Winston-Salem, N.C. - Cities in the Triad typically have budgets to cover the cost of sending council members to conferences and meetings about city government. The idea is to turn those trips and meetings into projects or ideas that benefit the community.
However, how much is too much? Winston-Salem has spent about $80,000 on travel expenses over the past three years. To put things into perspective, during that same time period, Greensboro's city council spent about $33,000 on travel.
"It returns dollars to our city. Sometimes you have to spend a little money to make money. This is a case of a good return on investment," Winston-Salem Mayor Allen Joines said. "I think the city has been very tight in its travel. We have cut back our travel. I know I have, personally. At one time, I was doing two national trips a year. I've cut back to one. One, which, I think is an essential trip to stay in touch with our legislative delegation."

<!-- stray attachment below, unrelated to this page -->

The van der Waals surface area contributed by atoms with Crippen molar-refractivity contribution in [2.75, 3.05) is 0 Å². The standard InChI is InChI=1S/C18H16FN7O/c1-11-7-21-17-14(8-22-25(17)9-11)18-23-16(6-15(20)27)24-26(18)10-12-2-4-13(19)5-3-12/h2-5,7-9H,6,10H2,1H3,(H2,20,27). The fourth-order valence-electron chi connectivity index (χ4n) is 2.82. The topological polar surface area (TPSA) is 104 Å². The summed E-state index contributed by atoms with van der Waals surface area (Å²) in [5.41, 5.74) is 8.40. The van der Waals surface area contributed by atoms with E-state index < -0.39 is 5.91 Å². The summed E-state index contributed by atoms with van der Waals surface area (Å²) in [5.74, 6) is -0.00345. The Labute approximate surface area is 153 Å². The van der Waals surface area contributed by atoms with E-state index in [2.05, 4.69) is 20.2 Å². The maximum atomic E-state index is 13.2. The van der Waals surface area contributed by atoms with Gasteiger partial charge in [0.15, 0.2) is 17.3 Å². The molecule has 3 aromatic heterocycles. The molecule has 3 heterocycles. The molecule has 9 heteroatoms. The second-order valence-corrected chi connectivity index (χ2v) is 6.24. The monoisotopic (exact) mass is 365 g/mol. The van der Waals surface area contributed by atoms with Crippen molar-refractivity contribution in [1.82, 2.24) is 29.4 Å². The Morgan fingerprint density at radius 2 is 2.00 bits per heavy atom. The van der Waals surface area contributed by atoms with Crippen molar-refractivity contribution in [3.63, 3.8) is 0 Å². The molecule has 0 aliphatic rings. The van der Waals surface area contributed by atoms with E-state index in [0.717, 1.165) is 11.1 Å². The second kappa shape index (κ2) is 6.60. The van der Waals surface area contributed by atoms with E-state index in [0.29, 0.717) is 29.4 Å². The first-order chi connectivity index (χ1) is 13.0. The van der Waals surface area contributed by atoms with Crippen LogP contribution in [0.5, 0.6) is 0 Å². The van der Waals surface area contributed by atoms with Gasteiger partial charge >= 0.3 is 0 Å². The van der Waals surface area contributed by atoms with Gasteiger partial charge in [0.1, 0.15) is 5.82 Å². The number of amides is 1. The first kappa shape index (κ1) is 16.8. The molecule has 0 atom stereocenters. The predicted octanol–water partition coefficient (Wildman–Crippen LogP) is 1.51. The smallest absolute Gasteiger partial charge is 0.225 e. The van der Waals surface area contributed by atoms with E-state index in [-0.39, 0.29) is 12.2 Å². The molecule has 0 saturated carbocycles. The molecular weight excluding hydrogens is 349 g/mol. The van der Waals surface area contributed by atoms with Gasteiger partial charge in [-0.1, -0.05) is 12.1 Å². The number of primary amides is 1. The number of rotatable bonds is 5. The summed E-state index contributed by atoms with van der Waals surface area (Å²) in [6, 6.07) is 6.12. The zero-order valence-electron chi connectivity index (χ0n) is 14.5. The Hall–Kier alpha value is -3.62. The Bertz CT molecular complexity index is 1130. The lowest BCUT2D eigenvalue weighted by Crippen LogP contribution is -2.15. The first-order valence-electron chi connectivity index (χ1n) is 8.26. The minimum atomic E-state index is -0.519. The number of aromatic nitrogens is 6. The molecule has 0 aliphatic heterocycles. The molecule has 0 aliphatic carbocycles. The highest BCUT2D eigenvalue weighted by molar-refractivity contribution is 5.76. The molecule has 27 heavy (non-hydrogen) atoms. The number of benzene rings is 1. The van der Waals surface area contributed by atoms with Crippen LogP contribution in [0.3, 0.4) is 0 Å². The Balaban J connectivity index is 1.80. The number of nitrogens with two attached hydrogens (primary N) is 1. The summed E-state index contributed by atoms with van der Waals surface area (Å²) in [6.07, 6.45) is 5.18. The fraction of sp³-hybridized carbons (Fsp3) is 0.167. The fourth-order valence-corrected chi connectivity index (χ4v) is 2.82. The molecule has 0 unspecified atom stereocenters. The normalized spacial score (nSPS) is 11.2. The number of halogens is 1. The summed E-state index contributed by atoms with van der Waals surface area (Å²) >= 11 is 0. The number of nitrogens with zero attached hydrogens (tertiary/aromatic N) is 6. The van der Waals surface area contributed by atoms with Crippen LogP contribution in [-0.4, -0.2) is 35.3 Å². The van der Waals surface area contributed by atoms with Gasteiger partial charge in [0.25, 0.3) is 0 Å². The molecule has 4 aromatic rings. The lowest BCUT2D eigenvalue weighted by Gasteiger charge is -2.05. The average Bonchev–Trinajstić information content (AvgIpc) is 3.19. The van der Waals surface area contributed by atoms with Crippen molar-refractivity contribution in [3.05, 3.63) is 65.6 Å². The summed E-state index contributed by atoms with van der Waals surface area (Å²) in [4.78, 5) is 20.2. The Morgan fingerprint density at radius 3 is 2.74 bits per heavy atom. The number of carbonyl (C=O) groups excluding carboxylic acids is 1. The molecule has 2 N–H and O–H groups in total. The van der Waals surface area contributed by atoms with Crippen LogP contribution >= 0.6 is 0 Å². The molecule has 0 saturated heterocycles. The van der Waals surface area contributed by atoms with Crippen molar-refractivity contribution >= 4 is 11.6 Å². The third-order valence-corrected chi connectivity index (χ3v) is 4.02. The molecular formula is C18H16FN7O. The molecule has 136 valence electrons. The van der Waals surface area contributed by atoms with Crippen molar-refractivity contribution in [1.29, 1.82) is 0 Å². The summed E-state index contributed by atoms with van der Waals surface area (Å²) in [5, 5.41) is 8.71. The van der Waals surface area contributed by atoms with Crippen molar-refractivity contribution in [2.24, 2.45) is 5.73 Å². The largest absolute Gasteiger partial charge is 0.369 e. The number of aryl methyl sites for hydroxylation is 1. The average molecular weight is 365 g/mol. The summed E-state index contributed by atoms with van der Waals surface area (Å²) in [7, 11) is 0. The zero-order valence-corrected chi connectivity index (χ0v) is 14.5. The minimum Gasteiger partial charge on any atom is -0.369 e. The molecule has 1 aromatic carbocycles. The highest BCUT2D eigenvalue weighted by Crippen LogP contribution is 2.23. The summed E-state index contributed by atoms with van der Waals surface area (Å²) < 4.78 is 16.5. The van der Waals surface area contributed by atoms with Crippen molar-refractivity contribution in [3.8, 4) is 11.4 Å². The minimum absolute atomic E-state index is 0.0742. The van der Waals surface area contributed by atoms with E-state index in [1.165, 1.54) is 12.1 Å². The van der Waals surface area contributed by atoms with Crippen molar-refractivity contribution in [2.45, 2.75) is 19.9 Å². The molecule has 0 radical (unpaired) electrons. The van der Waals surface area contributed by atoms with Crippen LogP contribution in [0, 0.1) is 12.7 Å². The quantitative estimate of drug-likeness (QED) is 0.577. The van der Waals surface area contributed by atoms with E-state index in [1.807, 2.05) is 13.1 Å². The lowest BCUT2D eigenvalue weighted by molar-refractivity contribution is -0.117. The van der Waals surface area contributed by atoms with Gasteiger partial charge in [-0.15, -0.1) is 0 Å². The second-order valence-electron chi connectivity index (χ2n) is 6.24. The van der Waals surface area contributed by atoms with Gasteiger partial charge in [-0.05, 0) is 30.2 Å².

Every city council member can spend up to $4,975 on travel every year. Some council members spend all of that money. Others spend more than that amount, and essentially borrow money from other council members' allocations.
Council members James Taylor, Derwin Montgomery and Dan Besse spent the most money traveling over the past three years. How do they justify the travel expenses?
"When I'm there, I'm Tweeting, I'm Facebooking, I'm Instagraming what's happening, what's going on. I think people need to hear, need to know what we're going up there for. These are not vacations. These are working trips," Montgomery said. "I think we have to do a better public relations job on how we convey the message of what we're doing and what the impact is to citizens. If they don't understand, they will be upset. They will be angry. They will be mad."
Council member Besse added, "They are absolutely more than paying for themselves. If they weren't, I wouldn't be going. I've been involved in public policy advocacy for more than 30 years. I know that you don't get things done if you don't go to where you need to go."
Besse said that cutting out all travel is not the answer. He argues the travel council members go on brings millions of dollars back to the city. For example, Besse cites an upcoming project near the Cloverdale Shopping Center. This summer, federal dollars will help cover the cost of adding a sidewalk and re-doing an intersection to make the area safer and more pedestrian friendly. Besse told WFMY News 2, travel to speak to key lawmakers and decision makers helped secure the funding for that particular project.